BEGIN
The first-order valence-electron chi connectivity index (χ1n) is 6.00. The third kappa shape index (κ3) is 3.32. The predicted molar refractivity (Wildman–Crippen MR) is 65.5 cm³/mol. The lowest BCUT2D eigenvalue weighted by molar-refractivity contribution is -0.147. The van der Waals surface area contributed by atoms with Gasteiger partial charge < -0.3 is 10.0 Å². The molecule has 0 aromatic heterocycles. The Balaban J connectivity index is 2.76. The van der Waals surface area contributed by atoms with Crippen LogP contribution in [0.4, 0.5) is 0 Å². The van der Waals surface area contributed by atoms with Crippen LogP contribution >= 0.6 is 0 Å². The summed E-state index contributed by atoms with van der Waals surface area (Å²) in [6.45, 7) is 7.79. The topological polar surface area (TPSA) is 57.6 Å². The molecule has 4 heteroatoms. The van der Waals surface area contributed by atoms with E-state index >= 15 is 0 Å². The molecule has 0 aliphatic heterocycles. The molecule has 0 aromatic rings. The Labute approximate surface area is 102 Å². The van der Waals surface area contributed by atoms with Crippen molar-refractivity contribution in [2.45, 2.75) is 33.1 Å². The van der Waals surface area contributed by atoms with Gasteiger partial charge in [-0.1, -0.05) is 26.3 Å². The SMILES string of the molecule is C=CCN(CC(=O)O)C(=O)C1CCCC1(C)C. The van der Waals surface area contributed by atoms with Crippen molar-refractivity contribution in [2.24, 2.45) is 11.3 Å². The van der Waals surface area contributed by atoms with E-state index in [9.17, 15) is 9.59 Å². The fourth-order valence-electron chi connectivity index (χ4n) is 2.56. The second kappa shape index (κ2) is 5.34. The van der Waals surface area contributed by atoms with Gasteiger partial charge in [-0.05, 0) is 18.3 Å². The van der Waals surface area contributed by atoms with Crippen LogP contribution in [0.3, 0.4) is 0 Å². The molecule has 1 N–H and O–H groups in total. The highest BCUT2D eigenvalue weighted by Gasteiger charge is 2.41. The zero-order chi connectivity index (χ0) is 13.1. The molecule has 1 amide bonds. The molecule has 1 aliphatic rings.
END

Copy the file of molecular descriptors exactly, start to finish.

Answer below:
The first-order valence-electron chi connectivity index (χ1n) is 6.00. The third kappa shape index (κ3) is 3.32. The predicted molar refractivity (Wildman–Crippen MR) is 65.5 cm³/mol. The lowest BCUT2D eigenvalue weighted by molar-refractivity contribution is -0.147. The van der Waals surface area contributed by atoms with Gasteiger partial charge < -0.3 is 10.0 Å². The molecule has 0 aromatic heterocycles. The Balaban J connectivity index is 2.76. The van der Waals surface area contributed by atoms with Crippen LogP contribution in [0.4, 0.5) is 0 Å². The van der Waals surface area contributed by atoms with Crippen LogP contribution >= 0.6 is 0 Å². The summed E-state index contributed by atoms with van der Waals surface area (Å²) in [6.45, 7) is 7.79. The topological polar surface area (TPSA) is 57.6 Å². The molecule has 4 heteroatoms. The van der Waals surface area contributed by atoms with E-state index >= 15 is 0 Å². The molecule has 0 aliphatic heterocycles. The molecule has 0 aromatic rings. The Labute approximate surface area is 102 Å². The van der Waals surface area contributed by atoms with Crippen molar-refractivity contribution in [2.45, 2.75) is 33.1 Å². The van der Waals surface area contributed by atoms with Gasteiger partial charge in [-0.1, -0.05) is 26.3 Å². The SMILES string of the molecule is C=CCN(CC(=O)O)C(=O)C1CCCC1(C)C. The van der Waals surface area contributed by atoms with Crippen molar-refractivity contribution in [2.24, 2.45) is 11.3 Å². The van der Waals surface area contributed by atoms with E-state index in [9.17, 15) is 9.59 Å². The fourth-order valence-electron chi connectivity index (χ4n) is 2.56. The second kappa shape index (κ2) is 5.34. The van der Waals surface area contributed by atoms with Gasteiger partial charge in [-0.05, 0) is 18.3 Å². The van der Waals surface area contributed by atoms with Crippen LogP contribution in [0.3, 0.4) is 0 Å². The molecule has 1 N–H and O–H groups in total. The highest BCUT2D eigenvalue weighted by Gasteiger charge is 2.41. The zero-order chi connectivity index (χ0) is 13.1. The molecule has 1 amide bonds. The molecule has 1 aliphatic rings.